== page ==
Setting Restrictions on Cell Phones

Setting Restrictions on Cell Phones

By Amanda Grossman-Scott

“Nearly six out of 10 U.S. parents of children ages 8 to 12 have provided those children with cell phones.” (Consumer Reports, 2012) 

For some families, the back to school supply list is beginning to include a phone for each child. While I can absolutely relate to that– as a mother who likes to stay in contact with her child– I have found through first hand knowledge that the best phone for a child is one which won’t be distracting and doesn’t unintentionally expose the child to things they are not ready for.

This year my son is entering middle school. The school allows cell phones in class at teacher discretion. I can’t help but wonder how it’s possible for a teacher to monitor a class of at least 25 students; this leads me to wonder what other parents are doing to monitor their children’s cell phones and make sure they’re not accessing content that’s not okay for a middle-schooler.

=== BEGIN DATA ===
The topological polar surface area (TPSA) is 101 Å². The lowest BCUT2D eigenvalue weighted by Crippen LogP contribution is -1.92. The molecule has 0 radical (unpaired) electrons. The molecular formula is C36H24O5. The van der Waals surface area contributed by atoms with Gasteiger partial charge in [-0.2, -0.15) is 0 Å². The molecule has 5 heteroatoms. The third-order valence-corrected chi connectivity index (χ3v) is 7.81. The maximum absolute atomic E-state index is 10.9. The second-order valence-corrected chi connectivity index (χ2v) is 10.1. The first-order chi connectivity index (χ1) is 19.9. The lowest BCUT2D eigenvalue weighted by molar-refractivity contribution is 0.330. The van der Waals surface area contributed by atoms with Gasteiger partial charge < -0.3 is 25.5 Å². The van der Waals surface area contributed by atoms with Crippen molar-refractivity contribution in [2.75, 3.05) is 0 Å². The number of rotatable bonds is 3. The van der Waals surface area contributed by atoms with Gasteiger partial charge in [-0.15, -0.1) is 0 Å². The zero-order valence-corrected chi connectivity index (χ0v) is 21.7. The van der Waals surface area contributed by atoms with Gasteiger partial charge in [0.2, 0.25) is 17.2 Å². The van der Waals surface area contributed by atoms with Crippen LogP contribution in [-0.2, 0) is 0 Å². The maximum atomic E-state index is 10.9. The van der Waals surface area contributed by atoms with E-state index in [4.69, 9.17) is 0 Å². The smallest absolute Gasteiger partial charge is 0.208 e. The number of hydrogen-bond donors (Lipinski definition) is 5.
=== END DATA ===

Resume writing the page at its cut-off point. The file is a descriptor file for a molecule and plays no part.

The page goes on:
My son has a deactivated iPhone that we may or may not allow him to take to school. In our home, we have a lot of internet-enabled devices. Because we know what’s out there and how easy it is to access, my husband and I have put restrictions, filters, and blocks on everything from the Xbox to the Kindle to our cell phones. It’s also become a question I ask other parents, particularly when my child will be spending time in their home: “Will the kids be playing on the computer or video game system? Do you have filters or have you set restrictions?” To be honest with you, most parents say “no”. And I’m disappointed every time. So are my kids, because I have to ask the parent not to let my child play on devices.